EXCLUSIVE: Martin Bashir, out at MSNBC over Palin slur, was previously suspended

Turns out Martin Bashir’s mouth has gotten him into trouble before.

Bashir resigned from MSNBC Wednesday over the sliming of Sarah Palin after meeting with the network’s president, Phil Griffin.

But this isn’t the first time that Bashir has had to apologize for his remarks about a woman. While working for ABC News in the summer of 2008, he was addressing an Asian American Journalists Association convention in Chicago, with his “20/20” colleague Juju Chang also on stage. He began commenting on her dress.

As New York magazine reported in a brief and little-noticed item, Bashir said that "I’m happy to be in the midst of so many Asian babes.” And, he added, “I’m happy that the podium covers me from the waist down.” He said a speech should be “like a dress on a a beautiful woman — long enough to cover the important parts and short enough to keep your interest — like my colleague Juju’s.” Some audience members booed, the magazine said.

A little digging reveals that ABC quietly suspended Bashir after the incident. He wrote an apology to the Asian-American group, saying: “Upon reflection, it was a tasteless remark that I now bitterly regret. I … hope that the continuing work of the organization will not be harmed or undermined by my moment of stupidity.”

An ABC spokesman declined to comment on the episode involving Bashir, a former “Nightline” co-anchor.

There’s an obvious contrast between ABC’s swift move and MSNBC’s decision to let the controversy build for nearly three weeks after Bashir delivering a disgusting personal attack on Palin that brought him widespread condemnation. By declining to suspend Bashir or denounce his remarks, MSNBC reached the point where the only way to control the damage was to sever its relationship with the British journalist.

Bashir said in a statement yesterday that he decided to leave the network after meeting with Phil Griffin.

Bashir had already apologized for what he called “offensive” comments about the former Alaska governor, whom he also called an “idiot” and “dunce.” He told viewers in a scripted commentary last month that someone should defecate in Palin’s mouth. He was invoking an old slave punishment in response to a speech by Palin, a Fox News contributor, comparing the national debt to slavery.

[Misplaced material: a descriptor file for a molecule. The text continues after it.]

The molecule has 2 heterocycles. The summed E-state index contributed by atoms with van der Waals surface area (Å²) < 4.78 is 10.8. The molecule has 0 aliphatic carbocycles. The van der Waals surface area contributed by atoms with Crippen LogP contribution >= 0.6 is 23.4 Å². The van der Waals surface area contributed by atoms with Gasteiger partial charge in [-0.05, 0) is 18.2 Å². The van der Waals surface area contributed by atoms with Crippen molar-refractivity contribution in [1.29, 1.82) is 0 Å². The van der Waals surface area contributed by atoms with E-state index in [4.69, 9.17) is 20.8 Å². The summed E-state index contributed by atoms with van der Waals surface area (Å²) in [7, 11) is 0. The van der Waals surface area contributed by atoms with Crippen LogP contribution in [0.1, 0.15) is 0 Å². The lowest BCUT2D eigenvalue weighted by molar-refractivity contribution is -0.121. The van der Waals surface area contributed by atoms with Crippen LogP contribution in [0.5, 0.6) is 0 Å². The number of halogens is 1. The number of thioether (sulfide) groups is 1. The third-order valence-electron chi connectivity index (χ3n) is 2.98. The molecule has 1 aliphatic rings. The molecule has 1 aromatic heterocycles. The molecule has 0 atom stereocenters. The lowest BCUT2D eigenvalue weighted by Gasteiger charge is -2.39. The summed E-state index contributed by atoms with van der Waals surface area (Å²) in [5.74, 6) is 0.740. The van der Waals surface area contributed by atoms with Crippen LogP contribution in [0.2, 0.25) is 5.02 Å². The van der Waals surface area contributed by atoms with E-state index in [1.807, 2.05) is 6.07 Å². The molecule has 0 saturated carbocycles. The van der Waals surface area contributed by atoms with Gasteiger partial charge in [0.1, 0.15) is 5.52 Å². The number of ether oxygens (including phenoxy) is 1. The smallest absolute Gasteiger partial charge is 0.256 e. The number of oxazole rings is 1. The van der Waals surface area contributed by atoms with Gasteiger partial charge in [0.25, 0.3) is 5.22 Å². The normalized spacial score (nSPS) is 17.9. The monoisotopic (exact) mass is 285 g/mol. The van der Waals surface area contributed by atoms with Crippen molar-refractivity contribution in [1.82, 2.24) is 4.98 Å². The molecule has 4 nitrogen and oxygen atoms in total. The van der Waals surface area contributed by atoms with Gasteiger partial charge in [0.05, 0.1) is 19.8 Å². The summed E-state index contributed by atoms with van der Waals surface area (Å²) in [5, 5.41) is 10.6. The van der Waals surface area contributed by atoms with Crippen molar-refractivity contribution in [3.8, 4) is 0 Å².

Bashir took off two weeks for what was billed as a vacation, and there was a marked contrast with MSNBC’s treatment of Alec Baldwin, who got the boot over an alleged anti-gay slur hurled at a photographer. In his statement, Bashir said:

“After making an on-air apology, I asked for permission to take some additional time out around the Thanksgiving holiday.

“Upon further reflection, and after meeting with the president of MSNBC, I have tendered my resignation. It is my sincere hope that all of my colleagues, at this special network, will be allowed to focus on the issues that matter without the distraction of myself or my ill-judged comments.

“I deeply regret what was said, will endeavor to work hard at making constructive contributions in the future and will always have a deep appreciation for our viewers – who are the smartest, most compassionate and discerning of all television audiences.”

In his own statement, Griffin said: “Martin Bashir resigned today, effective immediately. I understand his decision and I thank him for three great years with msnbc. Martin is a good man and respected colleague  - we wish him only the best.”

I don't like to see anyone lose his job. But this was mishandled from the start.

Fat Chance

Groan: Not another story about Chris Christie’s weight?

But this one is different. Rather than chastising the New Jersey governor, who has undergone lap-band surgery, Politico says he has a pound-for-pound advantage: